Six years after KIdULTHOOD, Sam Peel is released from jail for killing Trife, he realizes that life is no easier on the outside than it was on the inside and he's forced to confront the ... See full summary »
Out on parole after 8 years inside Bill Hayward returns home to find his now 11 and 15 year old sons abandoned by their mother and fending for themselves. Unwilling to play Dad, an uncaring... See full summary »
Katniss Everdeen voluntarily takes her younger sister's place in the Hunger Games, a televised fight to the death in which two teenagers from each of the twelve Districts of Panem are chosen at random to compete.
Six years after KIdULTHOOD, Sam Peel is released from jail for killing Trife, he realizes that life is no easier on the outside than it was on the inside and he's forced to confront the people he hurt the most. Some have moved on, others are stuck with the repercussions of his actions that night, but one thing's for certain - everyone has been forced to grow up. Through his journey Sam struggles to deal with his sorrow and guilt and something else he didn't expect - those seeking revenge. As he's pursued by a new generation of bad boys, Sam sets about trying to get the message across to his pursuers that they should stop the violence, much like Trife tried to tell him all those years ago. Can Sam stop the cycle of violence and make something positive from the destruction he caused or will his journey into Adulthood end here? Written by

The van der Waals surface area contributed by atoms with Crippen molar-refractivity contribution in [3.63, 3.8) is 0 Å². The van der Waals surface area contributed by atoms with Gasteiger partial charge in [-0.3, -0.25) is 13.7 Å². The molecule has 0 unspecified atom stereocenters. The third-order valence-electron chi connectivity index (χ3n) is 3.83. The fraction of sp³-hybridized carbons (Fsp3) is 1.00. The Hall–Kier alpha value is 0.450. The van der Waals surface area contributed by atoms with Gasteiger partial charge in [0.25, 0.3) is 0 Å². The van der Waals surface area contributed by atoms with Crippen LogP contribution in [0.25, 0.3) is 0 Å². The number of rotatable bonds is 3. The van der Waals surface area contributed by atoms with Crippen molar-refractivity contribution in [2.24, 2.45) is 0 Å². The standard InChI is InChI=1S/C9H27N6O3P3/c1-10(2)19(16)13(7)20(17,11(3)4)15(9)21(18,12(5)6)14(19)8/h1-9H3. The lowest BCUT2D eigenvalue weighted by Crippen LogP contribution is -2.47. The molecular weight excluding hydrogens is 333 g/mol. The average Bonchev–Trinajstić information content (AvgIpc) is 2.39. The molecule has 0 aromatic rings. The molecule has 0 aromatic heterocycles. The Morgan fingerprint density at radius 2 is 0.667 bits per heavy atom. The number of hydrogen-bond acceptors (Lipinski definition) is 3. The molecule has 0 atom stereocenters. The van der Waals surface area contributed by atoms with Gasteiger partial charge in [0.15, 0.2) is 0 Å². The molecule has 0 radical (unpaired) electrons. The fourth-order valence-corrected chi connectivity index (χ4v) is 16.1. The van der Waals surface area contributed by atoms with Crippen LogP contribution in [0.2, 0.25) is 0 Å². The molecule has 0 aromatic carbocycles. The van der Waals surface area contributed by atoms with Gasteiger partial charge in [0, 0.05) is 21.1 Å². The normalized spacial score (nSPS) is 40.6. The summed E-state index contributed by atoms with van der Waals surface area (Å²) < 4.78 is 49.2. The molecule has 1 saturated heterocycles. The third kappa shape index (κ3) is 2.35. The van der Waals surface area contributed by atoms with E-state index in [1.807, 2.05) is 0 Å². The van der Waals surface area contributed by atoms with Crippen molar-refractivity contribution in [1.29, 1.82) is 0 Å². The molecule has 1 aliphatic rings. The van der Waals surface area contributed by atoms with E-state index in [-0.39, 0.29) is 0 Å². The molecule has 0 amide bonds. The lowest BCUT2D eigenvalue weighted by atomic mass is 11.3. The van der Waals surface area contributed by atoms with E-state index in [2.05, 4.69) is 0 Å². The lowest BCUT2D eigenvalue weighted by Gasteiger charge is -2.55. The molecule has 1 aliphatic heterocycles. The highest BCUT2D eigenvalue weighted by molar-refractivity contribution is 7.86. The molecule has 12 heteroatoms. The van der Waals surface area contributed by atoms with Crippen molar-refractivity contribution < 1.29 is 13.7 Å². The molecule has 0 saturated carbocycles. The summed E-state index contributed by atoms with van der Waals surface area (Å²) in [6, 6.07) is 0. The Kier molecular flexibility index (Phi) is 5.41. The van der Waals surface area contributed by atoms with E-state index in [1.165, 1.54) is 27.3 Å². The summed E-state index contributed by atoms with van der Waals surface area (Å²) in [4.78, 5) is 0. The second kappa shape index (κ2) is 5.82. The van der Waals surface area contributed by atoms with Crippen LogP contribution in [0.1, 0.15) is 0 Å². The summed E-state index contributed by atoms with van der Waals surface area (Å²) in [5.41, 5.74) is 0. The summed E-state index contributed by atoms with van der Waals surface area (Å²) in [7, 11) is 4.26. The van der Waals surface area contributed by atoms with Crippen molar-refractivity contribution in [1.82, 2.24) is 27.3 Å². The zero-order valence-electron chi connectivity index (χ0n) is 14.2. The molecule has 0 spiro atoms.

I found ADULTHOOD to be a decent film and one which actually surpasses the original. The reason is that I prefer the plot: I find the story of a sole character's redemption on the mean streets of London to be more focused and compelling than the multi-character narratives of the first film, KIDULTHOOD. At times, ADULTHOOD feels like nothing less than a modern-day western, with characters forming alliances and battling it out in a virtually lawless society.
Noel Clarke goes from strength to strength, undertaking not one, not two, but three separate roles here. First and foremost he directs, giving the movie the kind of gritty realism it desperately needs. Secondly he writes, crafting an interesting tale populated by engaging characters. Finally he acts, and delivers a fine performance as a man struggling to come to terms with his identity and place in society.
The supporting cast are fine some delivering over-the-top performances, others more restrained and heartfelt, as the script requires. Overall, ADULTHOOD has a refreshing honesty about it that stems from the lives of the people it depicts: it tells their story in an unpretentious, almost documentary style, with plenty of natural humour and a great deal of emotion.
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